2020 | Dine

Some restaurants bank on heated tents while Montgomery County prohibits indoor dining

Wind can be a factor, since part of tent must stay open

Heated tents were added to Bethesda's "Streetery" on Norfolk Avenue and in Veterans Park this month.

Photo by Dan Schere

Restaurant workers in Montgomery County say their heated tents have been popular for meal service, with indoor dining no longer an option.

The County Council, at the request of County Executive Marc Elrich, on Dec. 15 approved an indoor dining shutdown for bars and restaurants. Under the order, takeout and delivery service are still allowed, as is outdoor dining.

Restaurants may also operate heated tents if they conform to the following requirement:

  • The tents must be rectangular, or be approved by the county separately if they are not
  • They must be approved by the Department of Permitting Services
  • At least one side must stay open
  • The maximum capacity is 1 table per 50 square feet, and there must be 6 feet between people seated at different tables

Bryce Yetso, the general manager of Clyde’s of Chevy Chase, said in an interview Tuesday that his restaurant has a tent heated by propane that covers the outdoor patio used during warmer months.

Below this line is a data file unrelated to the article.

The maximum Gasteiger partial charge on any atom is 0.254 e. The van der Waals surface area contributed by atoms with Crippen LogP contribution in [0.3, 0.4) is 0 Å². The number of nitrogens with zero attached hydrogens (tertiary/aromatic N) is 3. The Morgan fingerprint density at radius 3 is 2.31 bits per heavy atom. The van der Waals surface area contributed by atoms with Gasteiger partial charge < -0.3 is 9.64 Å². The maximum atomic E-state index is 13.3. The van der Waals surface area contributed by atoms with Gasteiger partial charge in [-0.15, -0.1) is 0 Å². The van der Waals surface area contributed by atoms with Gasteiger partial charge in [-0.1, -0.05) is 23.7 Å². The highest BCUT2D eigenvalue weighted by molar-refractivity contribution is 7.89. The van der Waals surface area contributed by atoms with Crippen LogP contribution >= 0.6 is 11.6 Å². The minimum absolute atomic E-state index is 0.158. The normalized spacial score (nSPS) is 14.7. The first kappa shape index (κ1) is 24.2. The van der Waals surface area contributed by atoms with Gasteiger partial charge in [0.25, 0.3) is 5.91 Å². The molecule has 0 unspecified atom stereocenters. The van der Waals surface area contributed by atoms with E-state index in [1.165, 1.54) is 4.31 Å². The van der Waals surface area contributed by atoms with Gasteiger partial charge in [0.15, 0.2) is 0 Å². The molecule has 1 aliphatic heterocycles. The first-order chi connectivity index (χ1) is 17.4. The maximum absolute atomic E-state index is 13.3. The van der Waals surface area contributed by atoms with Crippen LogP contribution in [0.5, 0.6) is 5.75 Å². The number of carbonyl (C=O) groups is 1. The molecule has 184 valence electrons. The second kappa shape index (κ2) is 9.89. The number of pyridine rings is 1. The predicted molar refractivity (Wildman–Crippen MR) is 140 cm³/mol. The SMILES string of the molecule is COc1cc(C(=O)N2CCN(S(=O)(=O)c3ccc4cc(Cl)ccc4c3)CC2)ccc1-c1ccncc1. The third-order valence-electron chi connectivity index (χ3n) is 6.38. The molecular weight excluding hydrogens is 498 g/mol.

Yetso said the tent has been popular so far this winter.

The only hindrance to customers is wind, on days when it is present. But wind usually isn’t a problem, he said, because the tall buildings on Wisconsin Avenue tend to impede its path.

“We had a couple days last week [in which temperatures] were in the 40s and 50s. Days like that, it’s actually pretty doable to turn the heaters off,” he said.

A heated tent at Clyde’s of Chevy Chase. Photo courtesy of Bryce Yetso.

Yetso recommends that customers make reservations to dine in the tent.

Outside the sister restaurants Summer House Santa Monica and Stella Barra Pizzeria & Wine Bar (both owned by Lettuce Entertain You Enterprises) in North Bethesda’s Pike & Rose development, four heated tents are powered by a giant propane tank, said Clay Tormey, an assistant general manager for the two restaurants.

Additionally, Tormey said there are three “greenhouses” — structures that are enclosed around one table each and are powered by electric space heaters.

Each structure has an open side, Tormey said. Customers who hadn’t experienced them before the indoor shutdown are starting to discover them because of the fresh air they can feel.

“We’re able to keep a good amount of airflow open,” he said.

Tables farthest from the open side tend to be the warmest, and are often the most popular, Tormey said.

Tents at the two restaurants are seated on a first-come, first-served basis. Anyone can reserve a tent for an hour and a half for a $100 fee, Tormey said. A couple of groups have rented tents for birthday parties during the pandemic.

Dining inside tents and other enclosed structures still poses risks because of the potential for droplets of moisture to build up, which increases the chances of transmission of the virus, medical experts told The Washington Post.

But researchers say that chances of transmission can be reduced by keeping part of the tent open, sanitizing surfaces and only dining with people you know.